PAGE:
Now sure, you'll say, they are a bunch of bumbling idiots, blathering about this and that, and haven't got the capacity to plan for anything. That's true, but Adams took six million dollars from a charter PAC, and deteriorating public schools are a good thing for Eva Moskowitz. And what's good for Moskowitz is good for Adams' campaign war chest. Maybe, in a few years, someone not insane will not only oppose him, but also persuade New Yorkers that she isn't insane. Stranger things have happened.

Maybe he's got Moskowitz people telling him what to do. They didn't give him six million bucks just for the fun of it, and there's more where that came from. There are reasons they didn't just pump them directly into Moskowitz Test Prep Factories. These people abhor public schools, and we be perfectly content allowing our children to roam the streets like the kids in Salaam Bombay

So as we face an expiring contract and a mayor who's already stated he has no plans to offer raises for anything but productivity increases, expect them to say, hey, we had this money, but we won't have it next year. Expect Chancellor Soaring High to say gee, you guys are heroes, but we can't offer you enough money to buy a hero sandwich, let alone housing in one of the most expensive sectors in the country.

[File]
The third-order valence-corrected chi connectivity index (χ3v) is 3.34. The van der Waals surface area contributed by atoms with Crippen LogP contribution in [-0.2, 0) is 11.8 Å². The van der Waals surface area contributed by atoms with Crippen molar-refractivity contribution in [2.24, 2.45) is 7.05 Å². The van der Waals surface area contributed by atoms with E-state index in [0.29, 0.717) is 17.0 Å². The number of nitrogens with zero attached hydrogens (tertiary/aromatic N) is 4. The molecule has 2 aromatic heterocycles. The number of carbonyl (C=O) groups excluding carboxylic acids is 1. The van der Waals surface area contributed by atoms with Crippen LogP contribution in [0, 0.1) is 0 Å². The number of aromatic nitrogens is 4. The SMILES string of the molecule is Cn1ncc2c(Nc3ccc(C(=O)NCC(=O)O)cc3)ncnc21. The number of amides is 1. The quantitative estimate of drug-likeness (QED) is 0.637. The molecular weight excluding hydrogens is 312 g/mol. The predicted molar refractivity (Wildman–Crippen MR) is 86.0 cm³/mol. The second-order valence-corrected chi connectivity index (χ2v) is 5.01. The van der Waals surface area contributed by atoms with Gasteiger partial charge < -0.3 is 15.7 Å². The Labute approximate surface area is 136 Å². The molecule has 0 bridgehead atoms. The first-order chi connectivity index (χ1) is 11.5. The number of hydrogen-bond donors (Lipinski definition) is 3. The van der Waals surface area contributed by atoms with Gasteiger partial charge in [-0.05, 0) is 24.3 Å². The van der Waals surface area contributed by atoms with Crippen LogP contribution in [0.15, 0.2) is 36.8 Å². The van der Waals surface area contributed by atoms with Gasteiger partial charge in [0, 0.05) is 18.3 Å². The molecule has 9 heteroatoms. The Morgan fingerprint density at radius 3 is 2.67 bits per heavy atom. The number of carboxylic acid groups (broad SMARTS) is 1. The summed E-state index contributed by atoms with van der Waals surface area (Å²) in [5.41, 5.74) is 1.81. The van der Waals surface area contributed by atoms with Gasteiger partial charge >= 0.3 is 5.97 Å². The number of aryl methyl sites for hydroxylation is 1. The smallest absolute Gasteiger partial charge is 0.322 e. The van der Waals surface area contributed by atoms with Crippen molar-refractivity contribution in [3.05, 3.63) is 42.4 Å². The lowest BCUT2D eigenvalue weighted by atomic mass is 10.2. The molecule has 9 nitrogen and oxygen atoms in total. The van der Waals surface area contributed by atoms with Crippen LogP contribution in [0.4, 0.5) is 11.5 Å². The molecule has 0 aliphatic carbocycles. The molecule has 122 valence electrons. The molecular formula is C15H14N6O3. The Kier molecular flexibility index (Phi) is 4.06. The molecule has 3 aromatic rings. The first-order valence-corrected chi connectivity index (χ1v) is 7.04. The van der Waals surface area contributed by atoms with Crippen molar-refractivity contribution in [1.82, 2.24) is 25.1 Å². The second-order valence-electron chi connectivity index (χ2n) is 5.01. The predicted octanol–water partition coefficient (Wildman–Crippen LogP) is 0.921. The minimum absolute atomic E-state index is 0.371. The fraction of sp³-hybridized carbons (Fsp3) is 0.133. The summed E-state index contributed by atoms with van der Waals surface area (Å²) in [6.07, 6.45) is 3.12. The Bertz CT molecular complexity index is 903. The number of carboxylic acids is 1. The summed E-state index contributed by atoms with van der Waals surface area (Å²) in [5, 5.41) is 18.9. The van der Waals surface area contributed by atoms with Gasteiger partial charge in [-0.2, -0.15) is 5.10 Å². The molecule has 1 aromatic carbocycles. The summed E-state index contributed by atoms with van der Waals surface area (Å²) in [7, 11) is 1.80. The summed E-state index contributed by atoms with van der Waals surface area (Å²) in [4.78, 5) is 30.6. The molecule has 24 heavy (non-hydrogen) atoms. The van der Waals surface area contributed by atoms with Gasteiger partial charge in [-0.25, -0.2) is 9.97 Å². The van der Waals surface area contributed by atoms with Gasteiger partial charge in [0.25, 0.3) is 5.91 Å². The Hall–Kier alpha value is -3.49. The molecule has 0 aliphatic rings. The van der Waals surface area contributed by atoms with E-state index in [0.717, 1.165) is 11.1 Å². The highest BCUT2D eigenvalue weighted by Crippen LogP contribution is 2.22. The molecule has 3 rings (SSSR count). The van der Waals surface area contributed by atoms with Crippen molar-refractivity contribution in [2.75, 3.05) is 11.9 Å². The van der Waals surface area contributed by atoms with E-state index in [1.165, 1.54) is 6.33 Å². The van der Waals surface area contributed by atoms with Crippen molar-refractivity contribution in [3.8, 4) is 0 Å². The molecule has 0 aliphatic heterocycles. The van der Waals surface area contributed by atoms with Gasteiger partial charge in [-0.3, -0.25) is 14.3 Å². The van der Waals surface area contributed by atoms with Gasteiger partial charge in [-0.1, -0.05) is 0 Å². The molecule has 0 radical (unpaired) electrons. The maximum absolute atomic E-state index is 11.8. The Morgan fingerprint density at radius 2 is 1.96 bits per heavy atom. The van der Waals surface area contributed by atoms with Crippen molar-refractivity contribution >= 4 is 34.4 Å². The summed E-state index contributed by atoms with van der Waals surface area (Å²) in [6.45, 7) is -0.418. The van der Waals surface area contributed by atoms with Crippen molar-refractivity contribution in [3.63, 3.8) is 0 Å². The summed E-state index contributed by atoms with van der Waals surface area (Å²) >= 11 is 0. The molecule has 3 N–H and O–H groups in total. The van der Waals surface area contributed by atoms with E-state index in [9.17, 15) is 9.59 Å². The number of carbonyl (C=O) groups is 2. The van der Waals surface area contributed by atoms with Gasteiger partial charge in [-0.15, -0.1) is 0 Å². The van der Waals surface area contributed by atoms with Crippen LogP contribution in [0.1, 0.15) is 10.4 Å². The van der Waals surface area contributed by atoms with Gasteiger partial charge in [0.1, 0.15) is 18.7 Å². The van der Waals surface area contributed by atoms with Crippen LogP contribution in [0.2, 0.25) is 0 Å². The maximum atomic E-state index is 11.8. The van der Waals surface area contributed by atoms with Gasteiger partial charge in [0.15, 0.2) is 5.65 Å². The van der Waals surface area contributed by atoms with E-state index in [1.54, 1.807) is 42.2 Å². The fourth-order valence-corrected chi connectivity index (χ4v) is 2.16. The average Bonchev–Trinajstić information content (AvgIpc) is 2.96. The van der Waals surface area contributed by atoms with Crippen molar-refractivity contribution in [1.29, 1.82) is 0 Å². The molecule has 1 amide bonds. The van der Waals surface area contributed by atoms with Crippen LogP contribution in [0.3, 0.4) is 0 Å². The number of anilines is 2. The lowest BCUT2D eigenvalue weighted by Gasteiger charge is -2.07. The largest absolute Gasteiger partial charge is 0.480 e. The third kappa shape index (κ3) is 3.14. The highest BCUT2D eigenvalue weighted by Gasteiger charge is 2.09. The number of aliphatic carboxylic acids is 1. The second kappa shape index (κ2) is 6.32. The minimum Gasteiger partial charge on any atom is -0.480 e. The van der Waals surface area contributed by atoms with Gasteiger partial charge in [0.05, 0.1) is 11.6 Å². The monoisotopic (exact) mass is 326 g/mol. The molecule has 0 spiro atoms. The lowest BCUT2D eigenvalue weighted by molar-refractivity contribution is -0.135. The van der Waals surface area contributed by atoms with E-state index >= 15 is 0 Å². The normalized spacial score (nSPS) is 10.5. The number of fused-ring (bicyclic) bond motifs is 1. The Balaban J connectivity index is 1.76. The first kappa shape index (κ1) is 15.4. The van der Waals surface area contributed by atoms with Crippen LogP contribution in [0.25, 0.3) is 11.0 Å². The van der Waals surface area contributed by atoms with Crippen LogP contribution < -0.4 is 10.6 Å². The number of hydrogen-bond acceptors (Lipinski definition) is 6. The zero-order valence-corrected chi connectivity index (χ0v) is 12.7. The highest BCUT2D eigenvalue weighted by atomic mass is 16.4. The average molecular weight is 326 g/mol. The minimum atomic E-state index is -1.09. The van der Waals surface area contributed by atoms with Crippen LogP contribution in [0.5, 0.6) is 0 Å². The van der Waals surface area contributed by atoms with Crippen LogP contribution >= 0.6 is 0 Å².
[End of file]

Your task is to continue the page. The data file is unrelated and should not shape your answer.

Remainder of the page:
If rich people didn't have to pay taxes for public schools, they'd have even more money they don't need. That's what Mayor Swagger is all about, and it's on us to trust him as far as we can throw him. (Also, if you're planning to throw him, please post the video.) Let's not trust this latest phony move from this particular phony leader.

Monday, August 01, 2022

Let's Stop Trashing ATRs

Given Mayor Swagger's unwillingness to pony up and, you know, pay for education, schools are facing tough choices. Hundreds of teachers have been dumped into the ATR pool as a result. 

Why are people ATRs? Frequently, it's a result of being in the wrong place at the right time. Your school budget is cut, there are to be fewer bodies there, and yours is one of them. 

Today's Post attests to that. Where are new ATRs coming from?

About one in five teachers still without school placements were new hires last school year. Less than half were on probation at the end of the month.

This suggests that they were cut in reverse seniority order, as specified by our contract. There are plenty of reformies out there who'd like to change that, so principals or Tweedies could get rid of anyone they felt like. This is typified by Joel Klein's public demand to dismiss teachers on arbitrary and capricious grounds. We cannot afford that.